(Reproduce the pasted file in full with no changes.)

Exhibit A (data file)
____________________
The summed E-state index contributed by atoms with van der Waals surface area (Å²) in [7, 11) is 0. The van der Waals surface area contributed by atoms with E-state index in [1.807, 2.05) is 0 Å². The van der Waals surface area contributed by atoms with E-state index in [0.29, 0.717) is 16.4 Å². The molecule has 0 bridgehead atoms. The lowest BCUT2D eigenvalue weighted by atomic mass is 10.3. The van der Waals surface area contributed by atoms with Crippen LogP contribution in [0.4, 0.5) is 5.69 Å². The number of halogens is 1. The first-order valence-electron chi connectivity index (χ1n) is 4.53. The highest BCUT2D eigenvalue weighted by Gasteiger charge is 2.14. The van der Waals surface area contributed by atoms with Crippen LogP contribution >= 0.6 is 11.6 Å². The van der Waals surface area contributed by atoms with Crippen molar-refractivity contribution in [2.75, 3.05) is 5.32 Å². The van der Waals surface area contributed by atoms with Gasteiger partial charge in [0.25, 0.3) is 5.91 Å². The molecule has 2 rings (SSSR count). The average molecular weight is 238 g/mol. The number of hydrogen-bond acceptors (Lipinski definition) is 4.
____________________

The summed E-state index contributed by atoms with van der Waals surface area (Å²) in [7, 11) is 0. The van der Waals surface area contributed by atoms with E-state index in [1.807, 2.05) is 0 Å². The van der Waals surface area contributed by atoms with E-state index in [0.29, 0.717) is 16.4 Å². The molecule has 0 bridgehead atoms. The lowest BCUT2D eigenvalue weighted by atomic mass is 10.3. The van der Waals surface area contributed by atoms with Crippen LogP contribution in [0.4, 0.5) is 5.69 Å². The number of halogens is 1. The first-order valence-electron chi connectivity index (χ1n) is 4.53. The highest BCUT2D eigenvalue weighted by Gasteiger charge is 2.14. The van der Waals surface area contributed by atoms with Crippen LogP contribution >= 0.6 is 11.6 Å². The van der Waals surface area contributed by atoms with Crippen molar-refractivity contribution in [2.75, 3.05) is 5.32 Å². The van der Waals surface area contributed by atoms with Gasteiger partial charge in [0.25, 0.3) is 5.91 Å². The molecule has 2 rings (SSSR count). The average molecular weight is 238 g/mol. The number of hydrogen-bond acceptors (Lipinski definition) is 4.